Enforced disappearance is torture for the families left behind

When someone you love “disappears” it leaves a deep, searing scar. There’s no closure. No grave to place flowers on. Just pain and uncertainty, with an unquenchable thirst for justice.

María Guzman describes it as torture.

Her life changed forever the day her son disappeared, more than 20 years ago.

When I met her in London recently she still carried a picture of her handsome 22 year old son – a Lieutenant in the Mexican army, excited about taking up a new post. Not a very likely candidate for desertion then, although that’s what the Mexican authorities claimed. But then these are the same Mexican authorities who forged documents that they then presented as “evidence” that he had deserted. The same Mexican authorities who allegedly got rid of documents that would have proved that his was a case of enforced disappearance.

The Guzman family have been thrust into an all-consuming battle with the Mexican authorities but have simply come up against a brick wall. Tracing their loved one remains their priority. Like other victims’ families, their lives now revolve around a search for answers to so many questions; a search for justice and accountability for those who know exactly what happened to Lt. Guzman on that day.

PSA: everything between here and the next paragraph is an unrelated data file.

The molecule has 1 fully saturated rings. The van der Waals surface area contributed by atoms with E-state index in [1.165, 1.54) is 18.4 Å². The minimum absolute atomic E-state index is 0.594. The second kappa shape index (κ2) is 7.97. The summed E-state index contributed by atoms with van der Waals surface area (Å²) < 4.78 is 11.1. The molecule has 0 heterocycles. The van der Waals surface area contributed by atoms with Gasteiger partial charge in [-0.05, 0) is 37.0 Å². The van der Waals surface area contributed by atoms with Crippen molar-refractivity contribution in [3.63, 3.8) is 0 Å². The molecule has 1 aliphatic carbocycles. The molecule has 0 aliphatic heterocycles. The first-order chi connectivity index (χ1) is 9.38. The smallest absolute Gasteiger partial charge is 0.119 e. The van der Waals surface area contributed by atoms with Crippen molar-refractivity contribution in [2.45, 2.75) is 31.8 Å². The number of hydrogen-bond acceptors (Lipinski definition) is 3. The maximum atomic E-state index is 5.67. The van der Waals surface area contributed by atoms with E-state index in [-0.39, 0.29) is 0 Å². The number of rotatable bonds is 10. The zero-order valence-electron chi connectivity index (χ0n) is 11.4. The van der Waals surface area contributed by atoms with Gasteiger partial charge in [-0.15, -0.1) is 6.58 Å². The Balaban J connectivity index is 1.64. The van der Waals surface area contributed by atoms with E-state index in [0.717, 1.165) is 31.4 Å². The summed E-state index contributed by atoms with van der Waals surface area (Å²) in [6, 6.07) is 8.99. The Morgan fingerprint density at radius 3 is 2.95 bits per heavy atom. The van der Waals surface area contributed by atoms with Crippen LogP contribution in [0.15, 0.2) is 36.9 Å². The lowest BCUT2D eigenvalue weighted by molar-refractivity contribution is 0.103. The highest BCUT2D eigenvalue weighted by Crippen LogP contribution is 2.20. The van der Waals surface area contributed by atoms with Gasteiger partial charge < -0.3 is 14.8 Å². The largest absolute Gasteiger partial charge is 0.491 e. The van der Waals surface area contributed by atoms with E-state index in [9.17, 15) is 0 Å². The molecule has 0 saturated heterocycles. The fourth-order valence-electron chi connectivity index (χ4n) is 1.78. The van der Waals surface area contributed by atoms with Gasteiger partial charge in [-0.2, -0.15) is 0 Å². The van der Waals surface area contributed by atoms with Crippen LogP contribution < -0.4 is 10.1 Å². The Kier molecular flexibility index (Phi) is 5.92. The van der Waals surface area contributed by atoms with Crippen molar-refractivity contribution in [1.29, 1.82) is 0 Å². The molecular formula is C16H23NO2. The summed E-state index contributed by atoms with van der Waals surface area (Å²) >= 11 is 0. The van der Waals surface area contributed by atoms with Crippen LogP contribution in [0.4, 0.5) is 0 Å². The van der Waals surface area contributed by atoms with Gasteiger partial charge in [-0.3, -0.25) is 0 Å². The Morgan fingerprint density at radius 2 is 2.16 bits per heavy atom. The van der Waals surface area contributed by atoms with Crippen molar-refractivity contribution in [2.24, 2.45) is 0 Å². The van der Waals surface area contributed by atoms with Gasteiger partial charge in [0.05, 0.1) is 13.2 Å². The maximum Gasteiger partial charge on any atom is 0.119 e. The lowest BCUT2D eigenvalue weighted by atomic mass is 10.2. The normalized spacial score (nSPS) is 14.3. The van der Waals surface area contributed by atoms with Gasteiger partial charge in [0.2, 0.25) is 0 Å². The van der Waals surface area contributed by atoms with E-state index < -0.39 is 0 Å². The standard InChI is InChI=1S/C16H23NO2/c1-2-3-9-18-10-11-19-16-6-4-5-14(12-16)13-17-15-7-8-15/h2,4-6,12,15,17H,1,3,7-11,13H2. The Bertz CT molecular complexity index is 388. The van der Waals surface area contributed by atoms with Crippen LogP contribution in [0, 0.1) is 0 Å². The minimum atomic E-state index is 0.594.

Like other victims’ families they’ve been painted as criminals to discredit them. And like many other victims’ families they have been subjected to threats and intimidation for not simply letting things lie, for not giving up their search. But could you give up if it were your brother, son, niece, mother?

To many, the stories and faces of the disappeared can start to fade with time. It all happened so long ago. There’s no hope. But to their families, those memories never fade. The passing of time does little to calm the pain or extinguish that flicker of hope as they relentlessly search for answers and demand justice for those responsible. For brave families like the Guzmans, lives have3 been put on hold as they continue their fight, not just for justice in their own cases but for systematic change to end this awful impunity and prevent future disappearances.

The Guzman’s story would be sad enough if it were just one case in isolation, but it isn’t. Or if such things didn’t happen any more. But they do. Indeed in some countries the number of enforced disappearances is reported to be on the rise. And in Mexico? Well, in the last few weeks Amnesty has issued two urgent actions on cases of enforced disappearance. It’s time for Mexico to show a real political will to tackle this awful problem and start to take action to redress these wrongs.  And why not start with the case of Lt. Guzman?

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Our blogs are written by Amnesty International staff, volunteers and other interested individuals, to encourage debate around human rights issues. They do not necessarily represent the views of Amnesty International.
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